This time our line of reasoning derives from the Spirit’s work in the life of believers. In Christ’s promise to the disciples that He would send the Spirit, He specifically states that the Spirit would abide with them forever (John 14:16). This is surely a significant statement.
Paul assured the Ephesian believers that the Spirit in us is a guarantee that we will in actual fact attain our inheritance. Here is how he put it: In him you also, when you heard the word of truth, the gospel of your salvation, and believed in him, were sealed with the promised Holy Spirit, who is the guarantee of our inheritance until we acquire possession of it, to the praise of his glory. (Ephesians 1:13-14 ESV) He further states that the Spirit is the seal of our redemption (Ephesians 4:30).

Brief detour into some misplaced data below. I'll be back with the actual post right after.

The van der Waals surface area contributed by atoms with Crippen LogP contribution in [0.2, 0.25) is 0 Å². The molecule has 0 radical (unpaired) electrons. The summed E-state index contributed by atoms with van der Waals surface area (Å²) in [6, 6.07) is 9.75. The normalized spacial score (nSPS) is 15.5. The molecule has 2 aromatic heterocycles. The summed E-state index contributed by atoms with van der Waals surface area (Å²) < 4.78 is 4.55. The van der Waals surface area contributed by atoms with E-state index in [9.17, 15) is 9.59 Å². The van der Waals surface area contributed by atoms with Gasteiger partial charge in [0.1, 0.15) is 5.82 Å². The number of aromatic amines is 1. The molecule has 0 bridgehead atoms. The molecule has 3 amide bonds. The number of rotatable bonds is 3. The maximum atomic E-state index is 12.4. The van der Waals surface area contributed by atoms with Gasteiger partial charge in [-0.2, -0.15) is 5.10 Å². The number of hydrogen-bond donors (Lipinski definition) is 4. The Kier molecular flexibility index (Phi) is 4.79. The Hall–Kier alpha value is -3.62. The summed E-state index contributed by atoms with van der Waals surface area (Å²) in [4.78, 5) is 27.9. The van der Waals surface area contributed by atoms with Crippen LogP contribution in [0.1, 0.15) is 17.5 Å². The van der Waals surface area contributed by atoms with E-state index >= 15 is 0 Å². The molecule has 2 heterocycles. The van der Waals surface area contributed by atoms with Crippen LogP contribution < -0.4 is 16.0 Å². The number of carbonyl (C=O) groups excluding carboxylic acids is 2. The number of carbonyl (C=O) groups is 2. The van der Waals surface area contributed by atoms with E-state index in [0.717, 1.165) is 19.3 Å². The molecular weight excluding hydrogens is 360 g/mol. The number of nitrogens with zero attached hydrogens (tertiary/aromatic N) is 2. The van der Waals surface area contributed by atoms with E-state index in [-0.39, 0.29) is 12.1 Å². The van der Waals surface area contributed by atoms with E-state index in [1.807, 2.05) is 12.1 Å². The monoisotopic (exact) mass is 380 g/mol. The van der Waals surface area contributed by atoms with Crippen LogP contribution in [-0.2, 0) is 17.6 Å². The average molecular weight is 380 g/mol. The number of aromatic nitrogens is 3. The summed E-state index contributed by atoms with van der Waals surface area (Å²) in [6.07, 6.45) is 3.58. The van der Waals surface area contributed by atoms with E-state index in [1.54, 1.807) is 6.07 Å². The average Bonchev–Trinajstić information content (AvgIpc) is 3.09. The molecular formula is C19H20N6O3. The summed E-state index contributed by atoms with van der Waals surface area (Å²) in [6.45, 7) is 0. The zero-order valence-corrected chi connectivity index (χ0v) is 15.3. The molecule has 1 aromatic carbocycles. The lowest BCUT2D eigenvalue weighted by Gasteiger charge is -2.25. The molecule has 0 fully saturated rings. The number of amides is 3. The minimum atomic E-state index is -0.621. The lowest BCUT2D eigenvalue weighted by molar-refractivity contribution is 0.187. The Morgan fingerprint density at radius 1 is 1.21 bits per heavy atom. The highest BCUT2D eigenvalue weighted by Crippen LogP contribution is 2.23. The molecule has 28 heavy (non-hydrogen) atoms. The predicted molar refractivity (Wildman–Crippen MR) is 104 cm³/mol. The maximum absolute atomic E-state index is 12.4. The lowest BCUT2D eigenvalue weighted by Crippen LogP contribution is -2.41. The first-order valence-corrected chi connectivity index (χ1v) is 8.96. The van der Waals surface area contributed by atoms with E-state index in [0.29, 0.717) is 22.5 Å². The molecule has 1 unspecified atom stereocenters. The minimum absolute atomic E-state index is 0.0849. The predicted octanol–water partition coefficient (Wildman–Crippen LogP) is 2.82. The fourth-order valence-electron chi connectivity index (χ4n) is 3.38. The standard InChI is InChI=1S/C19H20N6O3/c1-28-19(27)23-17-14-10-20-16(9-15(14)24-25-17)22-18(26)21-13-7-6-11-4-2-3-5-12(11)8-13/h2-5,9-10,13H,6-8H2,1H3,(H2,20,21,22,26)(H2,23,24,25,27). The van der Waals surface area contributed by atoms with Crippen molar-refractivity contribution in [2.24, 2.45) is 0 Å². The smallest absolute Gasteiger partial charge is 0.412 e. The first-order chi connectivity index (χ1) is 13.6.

Those familiar with Old Testament history will know that throughout many times of Israel’s history there was very little true worship. At one point Elijah thought he was the only true worshiper of God left. Because the Spirit abides in God’s people, it is impossible that there should cease to be a “remnant.” In fact, Paul says as much: So too at the present time there is a remnant, chosen by grace. (Romans 11:5 ESV)
In the very context of Election, Paul asserts that “the gifts and the calling of God are irrevocable” (Romans 11:29 ESV). This is an extremely profound statement. It means that once God has called someone to Himself and granted them the Holy Spirit, He will never revoke it. Bear in mind that election is not coextensive with covenant. Just because someone was in the covenant community of Israel, it was not an iron-clad guarantee that this person was also elect unto salvation. This is why Paul mentions the “remnant.”
In short, the Spirit’s abiding work in the lives of believers is a proof of the doctrine of the Perseverance of the Saints. The Spirit abides eternally in those He has sealed. His work is irrevocable and permanent. Therefore those who are sealed cannot apostatize and will most certainly be saved.